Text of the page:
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The church as a sanctuary

Brenna Dempsey  |  21 August 2018

Brenna DempseyThe Church can mean different things at different points in our lives. A recent Catholic school graduate reflects on a trip to Europe where she discovered something new about the faith she’d grown up with.

I am surely not the only Catholic who has lost touch with their faith since leaving high school. During those six years, religion was all around me and it was sometimes quite stifling. I was too young to really know what being Catholic meant to me. In fact I’m probably still not quite sure.

I enjoyed the comfort and reverence that came with the peacefulness of school Masses. I enjoyed singing hymns with the school choir and being able to lead the school in prayer. But it always felt very old and out-of-touch compared with what we were dealing with and experiencing outside our school community, and so frequently within the walls of the school. Perhaps it was the way the messages of the Church were presented to us, or a lack of youthful representation among Church leaders, but it often seemed as though the Church didn’t really ‘get’ us. It was a club for old people and we didn’t belong.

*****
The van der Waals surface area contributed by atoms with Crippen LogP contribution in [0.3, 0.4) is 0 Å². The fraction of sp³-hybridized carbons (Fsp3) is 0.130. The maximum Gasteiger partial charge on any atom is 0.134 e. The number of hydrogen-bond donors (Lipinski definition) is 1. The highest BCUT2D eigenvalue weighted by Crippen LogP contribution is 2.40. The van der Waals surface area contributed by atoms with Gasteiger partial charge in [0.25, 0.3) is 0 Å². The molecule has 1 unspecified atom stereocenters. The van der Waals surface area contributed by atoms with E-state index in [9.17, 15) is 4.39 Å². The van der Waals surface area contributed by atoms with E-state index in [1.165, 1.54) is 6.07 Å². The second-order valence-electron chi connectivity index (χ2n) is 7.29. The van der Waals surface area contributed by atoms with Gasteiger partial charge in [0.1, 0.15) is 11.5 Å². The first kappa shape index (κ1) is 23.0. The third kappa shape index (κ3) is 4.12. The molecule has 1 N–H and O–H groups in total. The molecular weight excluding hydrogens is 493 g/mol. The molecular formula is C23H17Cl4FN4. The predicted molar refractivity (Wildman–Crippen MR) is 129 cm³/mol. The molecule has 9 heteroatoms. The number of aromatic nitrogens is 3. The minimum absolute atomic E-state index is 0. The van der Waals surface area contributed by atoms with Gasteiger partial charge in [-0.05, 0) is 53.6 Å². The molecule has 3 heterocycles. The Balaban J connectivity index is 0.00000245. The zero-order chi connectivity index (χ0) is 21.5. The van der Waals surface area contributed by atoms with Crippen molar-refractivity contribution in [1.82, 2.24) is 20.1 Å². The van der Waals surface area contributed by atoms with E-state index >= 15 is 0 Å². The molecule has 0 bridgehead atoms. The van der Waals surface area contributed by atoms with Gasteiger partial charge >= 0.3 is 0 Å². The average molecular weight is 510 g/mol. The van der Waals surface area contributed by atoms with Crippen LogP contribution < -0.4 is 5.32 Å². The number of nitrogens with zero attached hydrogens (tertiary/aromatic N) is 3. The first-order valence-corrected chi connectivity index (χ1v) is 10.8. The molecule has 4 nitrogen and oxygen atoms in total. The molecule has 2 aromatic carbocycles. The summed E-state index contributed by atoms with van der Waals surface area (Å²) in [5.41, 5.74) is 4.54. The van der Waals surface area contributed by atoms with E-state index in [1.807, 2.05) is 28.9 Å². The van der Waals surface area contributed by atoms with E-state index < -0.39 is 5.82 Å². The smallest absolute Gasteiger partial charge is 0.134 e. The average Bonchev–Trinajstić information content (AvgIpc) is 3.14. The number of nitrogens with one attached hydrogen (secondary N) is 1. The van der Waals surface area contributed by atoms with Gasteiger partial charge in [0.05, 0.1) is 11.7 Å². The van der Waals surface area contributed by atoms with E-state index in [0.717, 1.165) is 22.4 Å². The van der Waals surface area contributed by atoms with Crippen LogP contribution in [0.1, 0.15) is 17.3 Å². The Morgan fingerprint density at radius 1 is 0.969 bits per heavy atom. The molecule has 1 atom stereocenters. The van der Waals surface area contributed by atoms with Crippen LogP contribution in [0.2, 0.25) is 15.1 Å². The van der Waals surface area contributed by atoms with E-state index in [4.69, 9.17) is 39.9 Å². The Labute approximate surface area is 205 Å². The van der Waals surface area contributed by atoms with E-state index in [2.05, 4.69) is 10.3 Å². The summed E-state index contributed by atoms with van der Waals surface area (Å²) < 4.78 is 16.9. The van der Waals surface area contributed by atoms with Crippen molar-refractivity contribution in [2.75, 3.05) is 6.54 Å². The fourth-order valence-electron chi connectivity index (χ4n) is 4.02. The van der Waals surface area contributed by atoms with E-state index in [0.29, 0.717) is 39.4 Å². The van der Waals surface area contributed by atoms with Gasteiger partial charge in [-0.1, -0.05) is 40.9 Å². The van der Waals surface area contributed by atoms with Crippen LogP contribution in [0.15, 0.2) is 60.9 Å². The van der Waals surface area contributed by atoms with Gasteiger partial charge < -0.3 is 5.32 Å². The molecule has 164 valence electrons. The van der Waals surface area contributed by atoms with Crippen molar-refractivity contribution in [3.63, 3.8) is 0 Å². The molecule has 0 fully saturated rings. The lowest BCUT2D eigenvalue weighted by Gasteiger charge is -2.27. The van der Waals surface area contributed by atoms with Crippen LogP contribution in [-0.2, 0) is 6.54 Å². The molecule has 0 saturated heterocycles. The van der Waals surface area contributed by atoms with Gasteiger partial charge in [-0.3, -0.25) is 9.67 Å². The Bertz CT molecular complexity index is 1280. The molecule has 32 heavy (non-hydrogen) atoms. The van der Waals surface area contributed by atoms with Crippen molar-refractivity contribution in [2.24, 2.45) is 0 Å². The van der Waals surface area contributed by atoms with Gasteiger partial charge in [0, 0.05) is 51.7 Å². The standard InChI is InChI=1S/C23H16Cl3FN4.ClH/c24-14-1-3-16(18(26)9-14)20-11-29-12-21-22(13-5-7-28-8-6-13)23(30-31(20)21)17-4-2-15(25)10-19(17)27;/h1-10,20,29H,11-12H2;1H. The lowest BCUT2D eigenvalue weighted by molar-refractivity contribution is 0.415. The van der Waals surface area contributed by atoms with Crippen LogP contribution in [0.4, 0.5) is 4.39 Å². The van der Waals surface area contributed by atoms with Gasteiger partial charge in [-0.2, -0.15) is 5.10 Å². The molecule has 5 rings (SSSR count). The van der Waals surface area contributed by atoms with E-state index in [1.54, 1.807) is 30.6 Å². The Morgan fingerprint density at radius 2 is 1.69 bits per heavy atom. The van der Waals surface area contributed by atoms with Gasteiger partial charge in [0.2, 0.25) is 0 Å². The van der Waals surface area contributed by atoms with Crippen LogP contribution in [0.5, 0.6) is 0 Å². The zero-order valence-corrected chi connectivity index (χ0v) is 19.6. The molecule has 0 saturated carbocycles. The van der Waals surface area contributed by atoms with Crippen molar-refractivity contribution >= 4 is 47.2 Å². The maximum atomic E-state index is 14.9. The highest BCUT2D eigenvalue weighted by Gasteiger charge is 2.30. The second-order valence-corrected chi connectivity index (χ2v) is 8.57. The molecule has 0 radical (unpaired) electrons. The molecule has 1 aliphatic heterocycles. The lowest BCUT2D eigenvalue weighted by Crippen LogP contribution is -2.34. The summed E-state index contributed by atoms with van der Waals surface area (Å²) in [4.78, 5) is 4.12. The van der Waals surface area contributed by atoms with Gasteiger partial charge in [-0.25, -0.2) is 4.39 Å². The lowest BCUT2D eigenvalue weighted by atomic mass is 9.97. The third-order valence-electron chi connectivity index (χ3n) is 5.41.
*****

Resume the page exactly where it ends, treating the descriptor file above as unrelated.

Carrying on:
Since finishing high school I have stopped attending Mass, but I have often found myself seeking out religion and trying to better understand how it fits into my life.

When travelling overseas last year I often found myself in local churches, sometimes seeking a break from the crowds and bustle of a big busy city, or sometimes to shelter from the weather. Churches became a place I knew I could rely on even when I was thousands of kilometres from home.

It was strange to me that I would seek out the Church in this way, that these religious buildings would be my sanctuary when I needed quiet or a place to sit. I have never found myself relying on the Church in this way before and I found it a little unsettling.

During high school, being a good Catholic was more about being a good person and looking after those less fortunate than me, rather than reading the Bible or attending Mass. In many ways those values have stuck with me.

In a world of celebrity Presidents, children and the innocent dying in indefinite detention, global warming and the seeking of financial gain above all else, I’ve come to recognise that what the Church offers is sanctuary. It provides spaces where we are invited to stop and think, to reflect on how our actions impact those around us and to be a little less selfish with our time and our love.

As Pope Francis say, ‘We begin building peace in our homes, streets, and workplaces: wherever we craft communion and community.’ That is certainly something I can live by.

 

Topic tags: womensspirituality, vocationsandlifechoices, thecatholictradition

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